Presentation Authors: Hendrik Isbarn*, Julia Spalteholz, Ann Beckmann, Florian Langer, Hans Heinzer, Lars Budaeus, Derya Tilki, Uwe Michl, Armin Soave, Thomas Steuber, Valia Veleva, Georg Salomon, Alexander Haese, Hartwig Huland, Markus Graefen, Hamburg, Germany
Introduction: In the perioperative setting, temporary interruption of direct oral anticoagulants (DOACs) is recommended. However, the safety of these recommendations is based on non-urological surgical experiences. Our objective was to verify the safety of these recommendations in patients undergoing radical prostatectomy (RP).
Methods: Patients regularly receiving a DOAC and scheduled for RP at our institution were prospectively assessed. DOAC intake was usually stopped 48 hours before surgery without any preoperative bridging therapy. Postoperatively, patients received risk-adapted low-molecular-weight heparin (LMWH). On the third day after unremarkable RP, DOAC intake was restarted and administration of LMWH stopped. We assessed perioperative outcomes and 30-day morbidity.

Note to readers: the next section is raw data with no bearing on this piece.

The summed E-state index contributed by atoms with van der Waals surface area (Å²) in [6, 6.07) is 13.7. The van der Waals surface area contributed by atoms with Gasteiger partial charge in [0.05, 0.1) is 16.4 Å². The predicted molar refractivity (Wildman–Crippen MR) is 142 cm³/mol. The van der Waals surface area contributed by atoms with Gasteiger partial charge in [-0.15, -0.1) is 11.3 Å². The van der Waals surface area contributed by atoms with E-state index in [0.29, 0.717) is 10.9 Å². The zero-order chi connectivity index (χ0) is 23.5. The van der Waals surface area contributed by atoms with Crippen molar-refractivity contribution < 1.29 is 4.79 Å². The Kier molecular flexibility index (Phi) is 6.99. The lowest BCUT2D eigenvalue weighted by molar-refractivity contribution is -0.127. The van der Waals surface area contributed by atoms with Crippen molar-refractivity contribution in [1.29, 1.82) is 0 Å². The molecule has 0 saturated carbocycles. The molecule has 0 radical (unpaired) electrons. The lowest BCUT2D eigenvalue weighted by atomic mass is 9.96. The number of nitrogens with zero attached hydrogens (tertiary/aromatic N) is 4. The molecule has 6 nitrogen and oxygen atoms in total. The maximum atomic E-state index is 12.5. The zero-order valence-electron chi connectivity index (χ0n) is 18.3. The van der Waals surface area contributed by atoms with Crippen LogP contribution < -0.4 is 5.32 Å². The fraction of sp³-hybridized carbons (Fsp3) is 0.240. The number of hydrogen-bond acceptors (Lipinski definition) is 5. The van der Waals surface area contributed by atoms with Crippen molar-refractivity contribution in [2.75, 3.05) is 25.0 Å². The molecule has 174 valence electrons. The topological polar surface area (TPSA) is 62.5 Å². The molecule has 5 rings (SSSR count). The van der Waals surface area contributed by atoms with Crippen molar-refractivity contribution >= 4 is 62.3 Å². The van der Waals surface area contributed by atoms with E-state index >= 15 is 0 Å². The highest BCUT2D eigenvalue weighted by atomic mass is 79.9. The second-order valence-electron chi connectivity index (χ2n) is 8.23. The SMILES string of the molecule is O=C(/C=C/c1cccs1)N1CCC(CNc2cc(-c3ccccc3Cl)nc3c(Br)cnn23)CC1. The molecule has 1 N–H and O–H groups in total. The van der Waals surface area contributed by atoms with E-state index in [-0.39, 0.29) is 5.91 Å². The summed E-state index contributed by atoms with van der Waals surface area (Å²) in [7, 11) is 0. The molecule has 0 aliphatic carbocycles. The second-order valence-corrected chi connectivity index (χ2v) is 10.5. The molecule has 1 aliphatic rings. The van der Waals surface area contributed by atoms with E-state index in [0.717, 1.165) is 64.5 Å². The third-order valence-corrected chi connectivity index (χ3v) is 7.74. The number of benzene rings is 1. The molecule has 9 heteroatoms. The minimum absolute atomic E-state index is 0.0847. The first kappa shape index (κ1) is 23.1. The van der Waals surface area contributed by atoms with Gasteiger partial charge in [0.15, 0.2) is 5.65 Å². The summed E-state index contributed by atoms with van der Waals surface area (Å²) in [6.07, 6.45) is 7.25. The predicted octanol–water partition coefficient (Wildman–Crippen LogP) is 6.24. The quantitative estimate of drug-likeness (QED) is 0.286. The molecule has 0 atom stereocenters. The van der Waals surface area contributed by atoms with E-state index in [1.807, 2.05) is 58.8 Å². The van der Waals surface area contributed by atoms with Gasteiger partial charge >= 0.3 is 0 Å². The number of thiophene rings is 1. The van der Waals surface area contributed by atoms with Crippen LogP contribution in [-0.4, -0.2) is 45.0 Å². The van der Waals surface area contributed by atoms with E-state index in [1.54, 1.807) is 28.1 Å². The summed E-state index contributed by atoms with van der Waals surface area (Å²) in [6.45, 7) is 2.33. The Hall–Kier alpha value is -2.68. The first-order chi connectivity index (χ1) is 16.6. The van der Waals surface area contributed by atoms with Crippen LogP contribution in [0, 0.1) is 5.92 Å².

Results: Thirty-two consecutive patients receiving DOAC underwent RP at our institution between 12/2017 and 07/2018. Time of surgery (median, 177 minutes) and intraoperative blood loss (median, 500 mL) were unremarkable. DOACs were restarted on the third postoperative day in 30 patients (94%). No patient had a significant hemoglobin level reduction after DOAC restart. Overall, 28% of patients experienced complications within 30-days after surgery. Most of which were minor (Clavien 2 or smaller), three patients (9%), however, had Clavien 3 or higher complications.
Conclusions: Our report is the first to prospectively assess current guideline recommendations regarding DOAC restarting after major urological surgery. RP can safely be performed, if DOACs are correctly paused before surgery. Moreover, in case of an uneventful postoperative clinical course, DOACs can be safely restarted on the third postoperative day. A 9% Clavien 3 or higher 30-day morbidity warrants attention and should be further explored in future studies.